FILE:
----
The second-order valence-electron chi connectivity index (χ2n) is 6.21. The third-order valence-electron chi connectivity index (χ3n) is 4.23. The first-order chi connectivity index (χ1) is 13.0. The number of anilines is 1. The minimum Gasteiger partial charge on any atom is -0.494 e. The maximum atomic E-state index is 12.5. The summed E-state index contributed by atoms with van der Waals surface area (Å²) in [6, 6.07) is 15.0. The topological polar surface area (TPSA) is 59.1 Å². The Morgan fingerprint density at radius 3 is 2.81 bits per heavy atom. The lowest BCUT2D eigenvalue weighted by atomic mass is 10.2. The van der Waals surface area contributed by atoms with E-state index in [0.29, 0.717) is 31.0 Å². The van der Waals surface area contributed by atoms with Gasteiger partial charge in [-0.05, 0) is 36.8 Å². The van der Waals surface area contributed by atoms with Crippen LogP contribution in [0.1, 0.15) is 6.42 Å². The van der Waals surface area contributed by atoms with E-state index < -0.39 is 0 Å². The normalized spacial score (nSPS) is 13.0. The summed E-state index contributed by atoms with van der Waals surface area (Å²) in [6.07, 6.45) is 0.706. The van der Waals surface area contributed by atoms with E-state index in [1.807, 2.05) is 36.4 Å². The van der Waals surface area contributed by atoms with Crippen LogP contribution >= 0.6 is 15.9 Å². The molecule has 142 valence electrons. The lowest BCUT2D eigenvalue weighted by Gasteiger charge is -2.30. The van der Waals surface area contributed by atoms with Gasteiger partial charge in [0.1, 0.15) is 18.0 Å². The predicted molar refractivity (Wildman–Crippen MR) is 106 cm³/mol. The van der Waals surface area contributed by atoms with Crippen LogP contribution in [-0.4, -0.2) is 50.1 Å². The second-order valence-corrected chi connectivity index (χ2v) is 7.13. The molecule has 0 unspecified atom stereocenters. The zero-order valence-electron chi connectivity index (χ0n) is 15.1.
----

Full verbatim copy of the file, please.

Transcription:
The second-order valence-electron chi connectivity index (χ2n) is 6.21. The third-order valence-electron chi connectivity index (χ3n) is 4.23. The first-order chi connectivity index (χ1) is 13.0. The number of anilines is 1. The minimum Gasteiger partial charge on any atom is -0.494 e. The maximum atomic E-state index is 12.5. The summed E-state index contributed by atoms with van der Waals surface area (Å²) in [6, 6.07) is 15.0. The topological polar surface area (TPSA) is 59.1 Å². The Morgan fingerprint density at radius 3 is 2.81 bits per heavy atom. The lowest BCUT2D eigenvalue weighted by atomic mass is 10.2. The van der Waals surface area contributed by atoms with E-state index in [0.29, 0.717) is 31.0 Å². The van der Waals surface area contributed by atoms with Gasteiger partial charge in [-0.05, 0) is 36.8 Å². The van der Waals surface area contributed by atoms with Crippen LogP contribution in [0.1, 0.15) is 6.42 Å². The van der Waals surface area contributed by atoms with E-state index < -0.39 is 0 Å². The normalized spacial score (nSPS) is 13.0. The summed E-state index contributed by atoms with van der Waals surface area (Å²) in [6.07, 6.45) is 0.706. The van der Waals surface area contributed by atoms with E-state index in [1.807, 2.05) is 36.4 Å². The van der Waals surface area contributed by atoms with Crippen LogP contribution >= 0.6 is 15.9 Å². The molecule has 142 valence electrons. The lowest BCUT2D eigenvalue weighted by Gasteiger charge is -2.30. The van der Waals surface area contributed by atoms with Gasteiger partial charge in [0.1, 0.15) is 18.0 Å². The predicted molar refractivity (Wildman–Crippen MR) is 106 cm³/mol. The van der Waals surface area contributed by atoms with Crippen LogP contribution in [-0.4, -0.2) is 50.1 Å². The second-order valence-corrected chi connectivity index (χ2v) is 7.13. The molecule has 0 unspecified atom stereocenters. The zero-order valence-electron chi connectivity index (χ0n) is 15.1.